Predicting NRL Rugby League Results With Data Science (Python and Pandas)

My idea for this experiment was to get a years NRL stats, try to do some machine learning with the first part of the season. And see how accurately I can then predict the results for the last part of the season.

I can then apply my learnings to other sports and future seasons and maybe even try a few $1 bets to see how much money I can win or lose.

I have been learning python so will use that. If you don’t know how to use Python it will be best to go and do a few beginners tutorials to get up and running then come back.

I got my initial stats from here: Historical NRL Results and Odds Data

The main fields included are the data are these ones below, plus a whole pile of betting stats which I ignored.

It took me a long time to get my head around this process. All though there are a large number of tutorials, articles and videos out there to actually make it work was not easy.

Importing the Data

I took the 2016 season to begin with and reduced the dataset to something very simple.

I will add features overtime, however our base model takes in HomeTeam, AwayTeam and their scores as in the below image.

import pandas as pd
import numpy as np
import matplotlib.pyplot as plt
from sklearn import datasets

nrl = pd.read_csv("C:\\Users\\rob\\Documents\\Data Science NRL Project\\2016FullDataSet_2.csv", index_col= 'Date', parse_dates=True)


Now that our data is imported we can start cleaning it up.

Clean up Data

Create a new field for whether or not the home team won. This will be a simple true false. Luckily there is seldom a draw in the NRL due to the extra time rules, so for simplicity will just leave that out for now.

nrl["HomeWin"] = nrl["AwayScore"] < nrl["HomeScore"]

We can’t feed the classification model a bunch of text for the team names (believe me I tried), so we need to replace the text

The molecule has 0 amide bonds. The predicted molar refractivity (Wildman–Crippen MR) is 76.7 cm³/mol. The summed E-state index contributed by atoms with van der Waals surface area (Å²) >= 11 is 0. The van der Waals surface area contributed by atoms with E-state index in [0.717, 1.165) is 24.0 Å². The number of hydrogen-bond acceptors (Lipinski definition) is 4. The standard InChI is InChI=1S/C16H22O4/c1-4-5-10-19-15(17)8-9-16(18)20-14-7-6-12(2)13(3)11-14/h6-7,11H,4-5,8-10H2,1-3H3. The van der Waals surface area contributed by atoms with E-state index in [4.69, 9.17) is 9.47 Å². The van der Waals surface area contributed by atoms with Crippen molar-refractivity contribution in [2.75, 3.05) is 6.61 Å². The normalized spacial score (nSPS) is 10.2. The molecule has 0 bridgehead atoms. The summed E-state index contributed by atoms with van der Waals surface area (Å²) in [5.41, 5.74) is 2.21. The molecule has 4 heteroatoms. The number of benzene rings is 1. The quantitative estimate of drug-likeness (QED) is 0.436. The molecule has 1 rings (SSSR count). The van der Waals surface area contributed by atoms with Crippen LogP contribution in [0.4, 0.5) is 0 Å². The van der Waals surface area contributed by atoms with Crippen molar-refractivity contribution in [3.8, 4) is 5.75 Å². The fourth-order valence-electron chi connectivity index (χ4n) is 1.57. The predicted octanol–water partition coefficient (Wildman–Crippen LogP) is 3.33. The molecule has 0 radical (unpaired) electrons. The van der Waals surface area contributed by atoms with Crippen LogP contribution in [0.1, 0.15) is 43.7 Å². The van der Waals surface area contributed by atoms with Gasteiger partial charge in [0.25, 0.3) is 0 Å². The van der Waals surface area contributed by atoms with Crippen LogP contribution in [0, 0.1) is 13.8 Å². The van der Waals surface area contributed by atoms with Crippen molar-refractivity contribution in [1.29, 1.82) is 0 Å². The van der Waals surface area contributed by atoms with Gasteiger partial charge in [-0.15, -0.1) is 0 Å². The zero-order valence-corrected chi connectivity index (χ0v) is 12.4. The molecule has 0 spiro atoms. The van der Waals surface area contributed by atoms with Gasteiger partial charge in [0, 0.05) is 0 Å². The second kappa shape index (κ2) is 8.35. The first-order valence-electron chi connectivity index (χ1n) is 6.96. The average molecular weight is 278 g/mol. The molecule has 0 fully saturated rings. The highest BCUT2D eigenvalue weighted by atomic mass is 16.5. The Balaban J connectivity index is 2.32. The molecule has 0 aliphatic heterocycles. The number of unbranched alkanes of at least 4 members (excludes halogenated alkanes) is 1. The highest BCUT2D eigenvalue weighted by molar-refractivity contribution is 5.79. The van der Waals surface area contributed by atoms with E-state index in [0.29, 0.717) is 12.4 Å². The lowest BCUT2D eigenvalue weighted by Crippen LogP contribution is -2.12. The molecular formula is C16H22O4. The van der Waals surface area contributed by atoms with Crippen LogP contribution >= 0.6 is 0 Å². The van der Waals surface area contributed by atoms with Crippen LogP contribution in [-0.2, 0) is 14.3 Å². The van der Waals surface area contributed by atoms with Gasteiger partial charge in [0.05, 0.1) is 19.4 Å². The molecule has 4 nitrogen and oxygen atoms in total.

nrlteamlist = nrl.HomeTeam.unique()


""""'Melbourne Storm',
 'Cronulla Sharks',
 'Canberra Raiders',
 'North QLD Cowboys',
 'Penrith Panthers',
 'Brisbane Broncos',
 'New Zealand Warriors',
 'Wests Tigers',
 'St George Dragons',
 'Canterbury Bulldogs',
 'Parramatta Eels',
 'Newcastle Knights',
 'Gold Coast Titans',
 'Manly Sea Eagles',
 'South Sydney Rabbitohs',
 'Sydney Roosters'"""

#Need to convert team names to numbers

def tran_teamname(x):
     if x == 'Melbourne Storm':
        return 1
     if x == 'Cronulla Sharks':
        return 2
     if x == 'Canberra Raiders':
        return 3
     if x == 'North QLD Cowboys':
        return 4
     if x == 'Penrith Panthers':
        return 5
     if x == 'Brisbane Broncos':
        return 6
     if x == 'New Zealand Warriors':
        return 7
     if x == 'Wests Tigers':
        return 8
     if x == 'St George Dragons':
        return 9
     if x == 'Canterbury Bulldogs':
        return 10
     if x == 'Parramatta Eels':
        return 11
     if x == 'Newcastle Knights':
        return 12
     if x == 'Gold Coast Titans':
        return 13
     if x == 'Manly Sea Eagles':
        return 14
     if x == 'South Sydney Rabbitohs':
        return 15
     if x == 'Sydney Roosters':
        return 16

nrl = nrl.drop(['HomeScore'],1)
nrl = nrl.drop(['AwayScore'],1)       
nrl['HomeTeam'] = nrl['HomeTeam'].apply(tran_teamname)   
nrl['AwayTeam'] = nrl['AwayTeam'].apply(tran_teamname)   


Fit to classification

Now we need to fit our creation to a classifier. The data needs to be in an array so what we do is declare the classifier model that we want to use, split our data in testing and training, and then convert x and y to numpy arrays.

from sklearn import svm
clf = svm.SVC(gamma=0.001, C=100.)

X= np.array(nrl.drop(['HomeWin'],1))
y= np.array(nrl['HomeWin'])

X_train, X_test, y_train, y_test = cross_validation.train_test_split(X,y, test_size = 0.75)


clf = DecisionTreeClassifier(random_state=14),y_train)  
svm.SVC(C=100.0, cache_size=200, class_weight=None, coef0=0.0,
  decision_function_shape='ovr', degree=3, gamma=0.001, kernel='rbf',
  max_iter=-1, probability=False, random_state=None, shrinking=True,
  tol=0.001, verbose=True)

<h2>Run predicition and get accuracy</h2>


accuracy = clf.score(X_test, y_test) 


In this example we are getting around 66% prediction results. Not bad but plenty of room for improvement. My next tasks will be to add features to our data in an attempt to increase our accuracy percentage.

I hope you manage to get a basic model going and let us know of any ideas you might have on features we can add to improve the score.


I found this video series very helpful:

Scikit-Learn Website

Intro to Scikit-Learn (

Rob StGeorge
Senior SQL Server Database Administrator residing in Auckland, NZ

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